Recently, the Prime Minister iterated his Government’s commitment to double the income of Indian farmers at a National Conference held in New Delhi. Mr Modi stressed on the imperative to implement a four-pronged strategy encompassing (i) reduction in cultivation costs; (ii) ensuring profitable prices; (iii) processing farm waste and (iv) creating non-farm source of income.
Earlier, on 13 April 2016, the Prime Minister formed a high-powered Committee under the chairmanship of Ashok Dalwai, a former Additional Secretary in the Ministry of Agriculture to prepare a series of reports on the strategies to double farmers’ income.
The Committee was of the view that doubling of farmers’ income meant increasing real or inflation-adjusted income of farmers and laid down certain principles for follow-up on behalf of the Government. The adoption of the basic four-pronged strategy was based on the report of the Ashok Dalwai Committee.
According to population figures made available by the Registrar-General of India, the total population of farmers or cultivators is 118.7 million while 144.3 million are agricultural workers /labourers which makes up 33.55 per cent of the rural population.
Therefore, the pledge of the Government to double farmers’ income is of no mean significance as it has a great bearing to enhance the Physical Quality of Life Index (PQLI) of the net Indian population to a great extent.
But considering a dismal contribution of a mere 17 per cent by the farm sector to the GDP of our country despite the involvement of a mammoth work force, the commitment to double farmers’ income seems quite challenging, if not an uphill task.
In order to add worry, the report published under the Chairmanship of Shanta Kumar titled “Restructuring, Buffer Stock, PDS and Food Security and Direct Benefit Transfer” criticised inept functioning of the Food Corporation of India (FCI).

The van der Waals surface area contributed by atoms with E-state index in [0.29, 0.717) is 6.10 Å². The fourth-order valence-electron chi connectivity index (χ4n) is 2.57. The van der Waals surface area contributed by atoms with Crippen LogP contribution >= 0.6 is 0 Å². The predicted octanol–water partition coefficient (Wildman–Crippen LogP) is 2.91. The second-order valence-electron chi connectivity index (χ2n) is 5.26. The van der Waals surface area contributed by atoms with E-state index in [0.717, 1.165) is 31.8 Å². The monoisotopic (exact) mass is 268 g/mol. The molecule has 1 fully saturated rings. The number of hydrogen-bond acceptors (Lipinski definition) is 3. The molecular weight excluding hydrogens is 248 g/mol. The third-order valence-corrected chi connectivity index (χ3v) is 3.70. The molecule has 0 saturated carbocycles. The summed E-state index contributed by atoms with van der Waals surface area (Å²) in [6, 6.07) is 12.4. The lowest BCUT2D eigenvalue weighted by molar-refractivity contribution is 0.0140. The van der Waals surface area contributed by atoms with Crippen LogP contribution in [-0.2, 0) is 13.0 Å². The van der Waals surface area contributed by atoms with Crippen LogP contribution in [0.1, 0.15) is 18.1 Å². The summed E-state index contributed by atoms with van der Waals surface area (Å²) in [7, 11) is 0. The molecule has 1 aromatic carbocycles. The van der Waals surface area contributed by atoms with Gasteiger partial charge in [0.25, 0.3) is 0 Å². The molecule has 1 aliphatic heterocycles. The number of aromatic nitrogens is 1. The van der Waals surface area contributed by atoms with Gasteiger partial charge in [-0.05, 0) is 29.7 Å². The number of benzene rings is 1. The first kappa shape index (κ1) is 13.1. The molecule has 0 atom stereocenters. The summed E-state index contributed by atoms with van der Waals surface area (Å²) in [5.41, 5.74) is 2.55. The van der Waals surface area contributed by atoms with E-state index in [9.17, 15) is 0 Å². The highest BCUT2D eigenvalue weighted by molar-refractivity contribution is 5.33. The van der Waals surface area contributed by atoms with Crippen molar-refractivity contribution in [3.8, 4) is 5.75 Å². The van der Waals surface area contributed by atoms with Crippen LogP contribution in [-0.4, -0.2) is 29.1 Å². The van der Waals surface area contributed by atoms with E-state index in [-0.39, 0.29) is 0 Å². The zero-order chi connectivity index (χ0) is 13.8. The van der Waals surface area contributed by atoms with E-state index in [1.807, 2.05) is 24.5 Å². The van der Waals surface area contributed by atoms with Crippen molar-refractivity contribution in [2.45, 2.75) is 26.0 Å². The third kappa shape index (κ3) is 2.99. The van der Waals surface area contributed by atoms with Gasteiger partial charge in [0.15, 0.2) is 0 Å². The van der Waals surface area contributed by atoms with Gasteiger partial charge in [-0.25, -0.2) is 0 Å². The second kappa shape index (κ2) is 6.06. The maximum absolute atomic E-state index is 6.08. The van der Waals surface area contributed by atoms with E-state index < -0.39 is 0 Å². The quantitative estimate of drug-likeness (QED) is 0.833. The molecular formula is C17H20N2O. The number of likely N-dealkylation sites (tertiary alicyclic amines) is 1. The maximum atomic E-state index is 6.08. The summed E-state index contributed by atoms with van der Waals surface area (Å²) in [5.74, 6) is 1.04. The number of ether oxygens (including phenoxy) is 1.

The Committee made caustic remarks regarding the role of the FCI and mentioned that hardly six per cent of Indian farmers could avail of the Minimum Support Price (MSP) declared by the Agriculture Ministry each year for principal crops like paddy, wheat, sugar cane, cotton and tomato.
MSP is the price at which Government purchases crops from the farmers, whatever may be the price for the crops. It happens to be an important part of India’s agricultural price policy.
It helps to incentivise farmers and thus ensures adequate foodgrains production in the country. It gives sufficient remuneration to farmers, provides foodgrains supply to buffer stocks and supports the Food Security Programme through PDS and other programmes.
MSP helps to procure adequate foodgrains through FCI, state agencies and co-operatives. The PDS network through the policy of issue price delivers it to the weaker sections.
MSP is a price fixed by the Government of India to protect farmers against excessive fall in the price during bumper production years. It aims to bring a balanced realisation of sufficient food production and consumption needs, at the same time ensuring adequate and affordable food grains to all the people.
The challenge to double farmers’ income by 2022 is no doubt very critical and relates closely to ensuring MSP to Indian farmers. However, considering the Shanta Kumar Report, the pledge to provide MSP appears a difficult task as every year only six per cent of Indian farmers get its benefit. Still, the imperative to double the income of the farmers is very critical.